Organized by the American Federation of Arts (AFA), this unique exhibition explores the evolution of Italian art and reflects the outstanding quality and remarkable 500-year range—from the late 14th to the 19th centuries—of the Glasgow Museums’ Italian holdings. Included are works by Italian Renaissance and Baroque masters, such as Giovanni Bellini, Sandro Botticelli, Domenichino, Francesco Guardi, Salvator Rosa, Luca Signorelli, and Titian, many of which have never before been exhibited outside Glasgow. Several have been newly restored for the exhibition, among them, the southern Italian Adoration of the Magi by the unknown artist known as the Master of the Glasgow Adoration. This stunning early Renaissance masterpiece believed to have been part of a larger altarpiece was almost black with atmospheric pollution before conservation.
The character of Glasgow’s Italian collection was largely determined by the tastes of Archibald McLellan (1797–1854), a discriminating collector who spent much of his wealth on art and bequeathed his extensive collection to the city. McLellan acquired representative examples of all the main schools of Italy and in all the main periods of development. Most are religious or mythological and were acquired in the spirit of an academic and moral ideal rather than for any personal reasons.
Botticelli, Titian, and Beyond: Masterpieces of Italian Painting from Glasgow Museums is organized by the American Federation of Arts and Glasgow Museums. This exhibition is supported by an indemnity from the Federal Council on the Arts and the Humanities. This exhibition tour is generously supported by d’Amico Società di Navigazione, the JFM Foundation and Mrs. Donald M. Cox. In-kind support is provided by Barbara and Richard S. Lane and Christie’s.
The exhibition in Santa Barbara is generously supported by the SBMA Women’s Board, Elaine F. Stepanek Foundation, Lady Leslie Ridley-Tree, Willfong Family Trust, in memory of Don and Alice Willfong, Robert and Christine Emmons, Susan D. Bowey, Judith Hopkinson, Starr Siegele and Larry J. Feinberg, the Italian Cultural Institute, under the auspices of the Consulate General of Italy in Los Angeles and the Embassy of Italy in Washington DC, Jane and Ken Anderson, Robin and Dan Cerf, the Robert Lehman Foundation, Inc., and an anonymous donor. This project is funded in part by the Events and Festivals Grant Program using funds provided by the City of Santa Barbara in partnership with the Santa Barbara County Arts Commission.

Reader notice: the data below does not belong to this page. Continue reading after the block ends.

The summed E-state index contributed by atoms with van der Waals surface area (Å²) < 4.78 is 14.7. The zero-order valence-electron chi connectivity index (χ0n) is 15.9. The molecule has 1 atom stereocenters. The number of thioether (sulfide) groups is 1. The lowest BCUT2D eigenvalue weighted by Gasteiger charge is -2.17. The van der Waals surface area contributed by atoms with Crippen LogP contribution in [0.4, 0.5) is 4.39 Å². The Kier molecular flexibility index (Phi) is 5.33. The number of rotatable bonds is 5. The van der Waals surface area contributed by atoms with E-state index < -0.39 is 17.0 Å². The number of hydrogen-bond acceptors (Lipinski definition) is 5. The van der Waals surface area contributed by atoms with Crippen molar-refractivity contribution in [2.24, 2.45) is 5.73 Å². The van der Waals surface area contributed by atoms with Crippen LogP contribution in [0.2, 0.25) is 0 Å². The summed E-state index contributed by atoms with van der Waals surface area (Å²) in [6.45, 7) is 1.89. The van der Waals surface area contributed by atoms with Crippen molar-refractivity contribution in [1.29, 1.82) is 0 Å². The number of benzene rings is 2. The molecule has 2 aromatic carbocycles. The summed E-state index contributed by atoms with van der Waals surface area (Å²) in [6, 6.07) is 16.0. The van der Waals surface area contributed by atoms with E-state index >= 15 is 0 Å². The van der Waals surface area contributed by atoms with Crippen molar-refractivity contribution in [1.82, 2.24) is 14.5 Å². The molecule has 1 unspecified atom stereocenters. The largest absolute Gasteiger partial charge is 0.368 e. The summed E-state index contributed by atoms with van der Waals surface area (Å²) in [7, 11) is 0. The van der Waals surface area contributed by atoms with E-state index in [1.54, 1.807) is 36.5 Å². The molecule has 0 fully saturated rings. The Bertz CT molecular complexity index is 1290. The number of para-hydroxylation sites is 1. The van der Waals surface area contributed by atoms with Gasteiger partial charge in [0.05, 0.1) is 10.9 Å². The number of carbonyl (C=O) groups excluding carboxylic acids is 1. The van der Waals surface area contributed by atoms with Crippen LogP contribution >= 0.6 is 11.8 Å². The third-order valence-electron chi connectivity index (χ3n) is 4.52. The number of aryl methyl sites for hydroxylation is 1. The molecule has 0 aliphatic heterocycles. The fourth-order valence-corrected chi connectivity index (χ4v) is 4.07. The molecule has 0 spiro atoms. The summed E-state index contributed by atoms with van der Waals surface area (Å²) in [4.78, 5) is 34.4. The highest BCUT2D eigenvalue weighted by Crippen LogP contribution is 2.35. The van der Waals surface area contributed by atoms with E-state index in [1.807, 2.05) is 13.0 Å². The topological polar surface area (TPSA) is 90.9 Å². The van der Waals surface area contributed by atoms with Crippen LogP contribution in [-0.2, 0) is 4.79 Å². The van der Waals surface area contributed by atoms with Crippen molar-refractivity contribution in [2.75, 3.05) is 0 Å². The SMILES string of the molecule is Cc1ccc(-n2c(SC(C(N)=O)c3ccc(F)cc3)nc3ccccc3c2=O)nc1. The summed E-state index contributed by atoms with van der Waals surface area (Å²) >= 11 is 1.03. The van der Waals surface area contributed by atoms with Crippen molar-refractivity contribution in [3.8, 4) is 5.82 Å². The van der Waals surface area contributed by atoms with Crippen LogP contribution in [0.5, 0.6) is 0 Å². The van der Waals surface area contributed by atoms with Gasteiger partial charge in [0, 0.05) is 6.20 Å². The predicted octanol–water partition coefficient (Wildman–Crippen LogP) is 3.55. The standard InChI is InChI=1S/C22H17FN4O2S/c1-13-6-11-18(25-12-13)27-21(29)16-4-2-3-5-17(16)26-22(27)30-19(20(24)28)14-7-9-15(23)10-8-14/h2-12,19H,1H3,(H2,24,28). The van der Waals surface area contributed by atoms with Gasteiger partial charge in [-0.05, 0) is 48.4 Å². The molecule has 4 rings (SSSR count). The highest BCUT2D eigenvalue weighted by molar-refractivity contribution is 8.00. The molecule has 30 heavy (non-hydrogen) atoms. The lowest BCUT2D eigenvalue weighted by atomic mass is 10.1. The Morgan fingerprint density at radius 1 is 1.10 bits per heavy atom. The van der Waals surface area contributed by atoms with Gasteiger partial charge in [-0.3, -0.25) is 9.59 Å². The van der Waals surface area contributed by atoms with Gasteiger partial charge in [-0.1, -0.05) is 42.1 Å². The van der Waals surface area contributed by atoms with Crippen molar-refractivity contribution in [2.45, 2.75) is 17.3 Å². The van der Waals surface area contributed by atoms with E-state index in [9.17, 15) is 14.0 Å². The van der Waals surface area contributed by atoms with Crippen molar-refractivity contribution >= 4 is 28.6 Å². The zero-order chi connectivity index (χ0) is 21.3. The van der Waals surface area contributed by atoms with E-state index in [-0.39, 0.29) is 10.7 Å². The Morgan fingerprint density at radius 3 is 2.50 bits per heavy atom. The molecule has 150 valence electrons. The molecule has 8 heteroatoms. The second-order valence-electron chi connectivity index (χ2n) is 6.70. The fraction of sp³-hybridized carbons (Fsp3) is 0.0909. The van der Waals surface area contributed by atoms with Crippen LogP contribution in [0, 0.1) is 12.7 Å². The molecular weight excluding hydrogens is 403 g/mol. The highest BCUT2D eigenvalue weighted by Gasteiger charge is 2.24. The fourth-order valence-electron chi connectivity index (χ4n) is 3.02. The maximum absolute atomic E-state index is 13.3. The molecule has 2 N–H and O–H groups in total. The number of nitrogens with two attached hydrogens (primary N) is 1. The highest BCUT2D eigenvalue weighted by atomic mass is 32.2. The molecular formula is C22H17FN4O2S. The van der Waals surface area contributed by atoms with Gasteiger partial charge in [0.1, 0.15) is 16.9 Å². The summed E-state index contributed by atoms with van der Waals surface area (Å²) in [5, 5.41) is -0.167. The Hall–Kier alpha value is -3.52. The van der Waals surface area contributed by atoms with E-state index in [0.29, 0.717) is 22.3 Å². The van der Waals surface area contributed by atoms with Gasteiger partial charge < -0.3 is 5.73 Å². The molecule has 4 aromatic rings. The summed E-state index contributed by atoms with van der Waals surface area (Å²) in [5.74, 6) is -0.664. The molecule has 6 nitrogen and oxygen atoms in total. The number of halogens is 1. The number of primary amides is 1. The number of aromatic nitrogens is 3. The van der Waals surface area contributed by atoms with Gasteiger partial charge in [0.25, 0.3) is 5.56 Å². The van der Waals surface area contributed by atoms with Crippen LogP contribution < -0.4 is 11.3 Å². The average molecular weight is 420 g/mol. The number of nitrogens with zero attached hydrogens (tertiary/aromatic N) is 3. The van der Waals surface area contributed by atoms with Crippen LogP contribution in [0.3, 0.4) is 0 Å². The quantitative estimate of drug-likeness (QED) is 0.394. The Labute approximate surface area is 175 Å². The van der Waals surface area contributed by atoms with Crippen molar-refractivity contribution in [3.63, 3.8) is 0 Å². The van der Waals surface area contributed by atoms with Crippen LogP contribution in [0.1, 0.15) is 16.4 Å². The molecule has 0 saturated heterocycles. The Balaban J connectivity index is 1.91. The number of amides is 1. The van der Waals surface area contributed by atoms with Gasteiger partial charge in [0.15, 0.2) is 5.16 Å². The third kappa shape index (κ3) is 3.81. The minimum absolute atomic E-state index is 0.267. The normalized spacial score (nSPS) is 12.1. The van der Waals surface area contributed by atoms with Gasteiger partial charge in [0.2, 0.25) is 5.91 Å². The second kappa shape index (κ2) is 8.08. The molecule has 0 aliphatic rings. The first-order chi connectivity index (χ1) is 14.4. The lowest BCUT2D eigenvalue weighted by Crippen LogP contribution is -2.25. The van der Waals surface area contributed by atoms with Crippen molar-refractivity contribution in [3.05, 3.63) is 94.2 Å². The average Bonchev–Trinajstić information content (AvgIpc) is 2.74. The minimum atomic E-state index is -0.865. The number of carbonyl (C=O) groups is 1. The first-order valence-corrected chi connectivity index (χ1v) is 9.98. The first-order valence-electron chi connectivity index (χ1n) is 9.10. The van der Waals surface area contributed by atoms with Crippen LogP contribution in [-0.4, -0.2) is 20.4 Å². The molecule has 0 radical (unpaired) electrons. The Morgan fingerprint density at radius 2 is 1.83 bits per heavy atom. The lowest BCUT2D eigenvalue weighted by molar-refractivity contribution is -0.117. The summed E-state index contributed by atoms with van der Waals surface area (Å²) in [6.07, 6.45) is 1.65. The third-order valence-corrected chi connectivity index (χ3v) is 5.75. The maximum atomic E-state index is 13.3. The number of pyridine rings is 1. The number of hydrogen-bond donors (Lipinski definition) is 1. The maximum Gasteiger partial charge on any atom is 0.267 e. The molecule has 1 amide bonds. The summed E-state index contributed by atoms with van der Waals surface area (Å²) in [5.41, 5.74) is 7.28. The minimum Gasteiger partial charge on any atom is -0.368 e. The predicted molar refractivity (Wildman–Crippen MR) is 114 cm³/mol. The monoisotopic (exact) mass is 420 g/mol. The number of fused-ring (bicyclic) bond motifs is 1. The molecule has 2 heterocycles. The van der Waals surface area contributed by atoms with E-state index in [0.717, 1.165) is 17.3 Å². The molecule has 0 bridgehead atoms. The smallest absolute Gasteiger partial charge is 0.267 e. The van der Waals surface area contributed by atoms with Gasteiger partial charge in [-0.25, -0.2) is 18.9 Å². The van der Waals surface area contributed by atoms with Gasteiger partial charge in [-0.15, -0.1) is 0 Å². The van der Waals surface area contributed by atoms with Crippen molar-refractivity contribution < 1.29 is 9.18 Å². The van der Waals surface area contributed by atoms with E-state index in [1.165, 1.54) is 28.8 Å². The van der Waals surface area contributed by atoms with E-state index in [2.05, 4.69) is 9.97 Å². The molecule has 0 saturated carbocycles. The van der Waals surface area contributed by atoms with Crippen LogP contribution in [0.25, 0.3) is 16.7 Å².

This installation reflects two centuries of artistic dialogue between Italian and Northern European artists. Home to classical Greek and Roman sculpture and architecture, Italy was also a destination for ambitious painters from Northern Europe. Study in Italy’s major art centers has long been a prerequisite for any aspiring artist in the Western tradition. Among the artists featured is leading Flemish landscape painter Matthijs Bril the Younger, whose drawings of ancient ruins and landscapes served as models for other Northern European artists. The presentation also includes works by the foremost mural painter of 18th-century Europe, Giovanni Battista Tiepolo from Venice, whose drawings and etchings resonate with assured, virtuosic strokes.
László (or Ladislaus) Moholy-Nagy, Composition, n.d. (ca. 1922-23). Paper collage on paper. SBMA, Gift of Mrs. Charlotte Mack.
The Paintings of Moholy-Nagy: The Shape of Things to Come July 5 – September 27, 2015
This represents the first exhibition that explores how the practice of painting served as the means for László Moholy-Nagy to imagine generative relationships between art and technology. Featuring a suite of paintings executed on traditional supports, as well as on new industrial materials like plastics and aluminum, this presentation highlights how Moholy’s deployment of painting served to synthesize the inter-medial practice for which the artist has become so renowned. Organized chronologically and thematically, this exhibition shows the evolution of Moholy’s thought and practice over his career but attends especially to the profound political and technological impact World War II had on him.
It is undeniable that Moholy made numerous declarations about the end of painting especially at the end of the 1920s. He demanded that artistic production reach beyond the confines of the walls of a bourgeois salon, museum or gallery. He advised artists to exchange brush, pigment, and canvas with camera, television, and searchlight. However, even as he made these radical claims, Moholy returned time and again to painting. In the early ‘20s, he painted a number of works against black grounds, some on highly-polished black wood panels, others on canvas, thickly varnished to mimic the qualities of industrial plastics he began working with at the Bauhaus in the metal workshop. He also experimented with materials developed specifically for aeronautics, with aluminum and later with clear, lightweight, increasingly shatterproof thermoplastics in the thirties and forties. These works in plastic stand at the interstices of his many artistic practices, mobilizing techniques and organizing principles drawn from printmaking, film, photography, sculpture, and crucially painting.